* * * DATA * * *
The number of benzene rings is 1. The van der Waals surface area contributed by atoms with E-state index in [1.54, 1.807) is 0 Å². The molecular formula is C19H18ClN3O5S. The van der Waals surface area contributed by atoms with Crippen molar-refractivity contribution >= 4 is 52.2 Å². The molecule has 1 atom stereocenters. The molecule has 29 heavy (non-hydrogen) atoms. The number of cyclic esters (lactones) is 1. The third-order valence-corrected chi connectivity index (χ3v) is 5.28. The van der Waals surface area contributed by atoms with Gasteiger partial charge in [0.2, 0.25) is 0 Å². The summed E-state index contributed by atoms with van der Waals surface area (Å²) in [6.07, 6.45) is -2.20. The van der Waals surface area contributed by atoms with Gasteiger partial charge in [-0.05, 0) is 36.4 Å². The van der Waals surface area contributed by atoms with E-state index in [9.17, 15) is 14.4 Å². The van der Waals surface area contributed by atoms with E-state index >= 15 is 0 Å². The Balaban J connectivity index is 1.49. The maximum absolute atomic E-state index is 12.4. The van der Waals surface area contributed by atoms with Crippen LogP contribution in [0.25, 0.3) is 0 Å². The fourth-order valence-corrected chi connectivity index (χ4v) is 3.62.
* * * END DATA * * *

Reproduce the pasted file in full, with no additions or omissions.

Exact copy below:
The number of benzene rings is 1. The van der Waals surface area contributed by atoms with E-state index in [1.54, 1.807) is 0 Å². The molecular formula is C19H18ClN3O5S. The van der Waals surface area contributed by atoms with Crippen molar-refractivity contribution >= 4 is 52.2 Å². The molecule has 1 atom stereocenters. The molecule has 29 heavy (non-hydrogen) atoms. The number of cyclic esters (lactones) is 1. The third-order valence-corrected chi connectivity index (χ3v) is 5.28. The van der Waals surface area contributed by atoms with Gasteiger partial charge in [0.2, 0.25) is 0 Å². The summed E-state index contributed by atoms with van der Waals surface area (Å²) in [6.07, 6.45) is -2.20. The van der Waals surface area contributed by atoms with Gasteiger partial charge in [-0.05, 0) is 36.4 Å². The van der Waals surface area contributed by atoms with E-state index in [9.17, 15) is 14.4 Å². The van der Waals surface area contributed by atoms with E-state index >= 15 is 0 Å². The Balaban J connectivity index is 1.49. The maximum absolute atomic E-state index is 12.4. The van der Waals surface area contributed by atoms with Crippen LogP contribution in [0.25, 0.3) is 0 Å². The fourth-order valence-corrected chi connectivity index (χ4v) is 3.62.